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Anger Mounts Over Deadly Blast

Nigeria: Residents blame the military for explosion at weapons depot. More than 600 bodies have been recovered from canals.

January 30, 2002|DAVAN MAHARAJ | TIMES STAFF WRITER

NAIROBI, Kenya — Angry residents of Nigeria's largest city called Tuesday for the country's military to be held accountable for the deaths of hundreds of people who tried to flee a huge explosion at an army munitions depot over the weekend.

Late Tuesday, rescue workers were still retrieving bodies from drainage canals that people had jumped or driven their vehicles into in a panicked attempt to escape a series of blasts. People who plunged into the canals, which were partly covered with water hyacinths, apparently thought the water was shallow, witnesses said. Unable to swim, many drowned within minutes.

Authorities confirmed that more than 600 bodies had been recovered. Most of the victims were the wives and children of soldiers stationed at the Ikeja base, one of several military facilities crammed into densely populated Lagos.

Some Nigerian news agencies reported that the death toll could reach 2,000 because hundreds of people were still missing. Dozens of children who fled their homes were being sheltered in mosques, churches and police stations as authorities searched for their parents.

Lagos residents said they were still traumatized by the three hours of explosions that set off rockets, rained down shrapnel and lighted the Sunday night sky with huge fireballs.

They told reporters that they first thought the artillery blasts were another coup. Nigeria has suffered several successful coups and 30 years of military rule since gaining independence from Britain in 1960.

The country has been on edge for the last several months amid a wave of ethnic and religious violence that has left hundreds of people dead. Nigeria's much-admired attorney general and justice minister, Bola Ige, was among several prominent politicians who have been assassinated recently.

On Monday evening, President Olusegun Obasanjo visited the explosion site and declared a national day of mourning. Drowning out angry hecklers who accused his government of negligence, Obasanjo promised help for the survivors and said a military panel would investigate the explosion, the cause of which remained unknown.

"What happened in Lagos was a monumental tragedy," Obasanjo, who was elected nearly three years ago, said in a televised address to the nation. "Over 600 people, mostly children and youths, died. . . . It was a national disaster."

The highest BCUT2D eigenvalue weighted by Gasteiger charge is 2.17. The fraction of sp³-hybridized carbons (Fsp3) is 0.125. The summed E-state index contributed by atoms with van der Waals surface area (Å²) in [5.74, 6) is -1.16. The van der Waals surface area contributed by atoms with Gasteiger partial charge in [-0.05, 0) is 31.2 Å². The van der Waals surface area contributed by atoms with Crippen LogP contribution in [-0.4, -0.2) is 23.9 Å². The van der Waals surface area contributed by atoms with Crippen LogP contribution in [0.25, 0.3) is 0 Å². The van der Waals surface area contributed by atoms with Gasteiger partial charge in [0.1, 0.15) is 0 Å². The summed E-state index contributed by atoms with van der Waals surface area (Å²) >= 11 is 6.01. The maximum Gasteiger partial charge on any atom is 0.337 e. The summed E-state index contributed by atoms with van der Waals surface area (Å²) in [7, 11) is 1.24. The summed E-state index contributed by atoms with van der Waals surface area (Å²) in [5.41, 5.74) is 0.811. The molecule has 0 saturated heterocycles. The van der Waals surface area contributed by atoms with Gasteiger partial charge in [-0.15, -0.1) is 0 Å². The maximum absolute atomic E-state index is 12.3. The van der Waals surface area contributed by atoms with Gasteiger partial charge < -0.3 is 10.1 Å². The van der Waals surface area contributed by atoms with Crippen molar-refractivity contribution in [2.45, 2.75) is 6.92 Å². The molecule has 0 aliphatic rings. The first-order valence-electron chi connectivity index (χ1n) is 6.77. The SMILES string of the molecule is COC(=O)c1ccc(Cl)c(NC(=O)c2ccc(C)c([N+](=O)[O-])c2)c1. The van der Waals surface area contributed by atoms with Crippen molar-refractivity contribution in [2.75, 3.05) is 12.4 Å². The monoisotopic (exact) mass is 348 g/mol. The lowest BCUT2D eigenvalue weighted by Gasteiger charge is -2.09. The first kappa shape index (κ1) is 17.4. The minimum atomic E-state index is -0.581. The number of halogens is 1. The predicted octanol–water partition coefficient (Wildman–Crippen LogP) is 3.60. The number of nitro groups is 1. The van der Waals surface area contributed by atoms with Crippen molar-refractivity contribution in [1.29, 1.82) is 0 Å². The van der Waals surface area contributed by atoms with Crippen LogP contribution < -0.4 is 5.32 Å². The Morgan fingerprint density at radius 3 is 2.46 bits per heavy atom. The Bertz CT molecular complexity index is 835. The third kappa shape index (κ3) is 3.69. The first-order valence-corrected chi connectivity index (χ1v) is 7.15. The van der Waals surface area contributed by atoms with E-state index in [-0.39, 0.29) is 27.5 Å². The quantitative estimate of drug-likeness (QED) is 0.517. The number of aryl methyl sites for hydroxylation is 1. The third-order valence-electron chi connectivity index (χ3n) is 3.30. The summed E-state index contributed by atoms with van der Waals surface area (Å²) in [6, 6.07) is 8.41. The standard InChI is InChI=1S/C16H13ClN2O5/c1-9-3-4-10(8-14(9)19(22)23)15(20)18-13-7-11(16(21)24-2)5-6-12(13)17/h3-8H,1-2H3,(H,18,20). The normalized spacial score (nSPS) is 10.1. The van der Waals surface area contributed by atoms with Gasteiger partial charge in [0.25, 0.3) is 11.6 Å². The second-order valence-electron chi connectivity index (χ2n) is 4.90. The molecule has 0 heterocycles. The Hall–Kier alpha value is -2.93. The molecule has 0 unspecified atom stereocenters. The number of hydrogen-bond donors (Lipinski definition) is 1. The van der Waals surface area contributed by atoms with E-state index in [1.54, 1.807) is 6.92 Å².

In the late 1970s, when he was the country's military ruler, Obasanjo ordered the renovation of the Ikeja munitions depot. Since then, the base, along with other military facilities in Lagos, has fallen into disrepair.

Blame for the explosion fell mainly on military leaders. Members of the Army Wives Assn. said that a smaller blast had erupted at the barracks' weapons dump last year and that the base's top officers had been warned that the area was unsafe for soldiers, their families and the thousands of people who live in a surrounding neighborhood of middle-class homes.

Among the most vocal critics of the military was Lagos state Gov. Bola Tinubu, a former political prisoner. He charged that the explosion "was not caused by any government but by the military."

Leading human rights activists called on Obasanjo to appoint an independent commission of inquiry--not a military panel--to investigate the blast.

"We cannot trust the army to find the right answers," Ayo Obe, the president of the Civil Liberties Organization, Nigeria's oldest human rights group, told The Times. "The army is not going to tell us why all these heavy bombs were stashed in the center of this neighborhood, or why there was no disaster preparedness to help the people."

Tinubu, the state governor, urged the military to remove all its heavy artillery from the bases in the city.

"They could put their weapons and bombs a safer distance from the people," he said.

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Times wire services contributed to this report.

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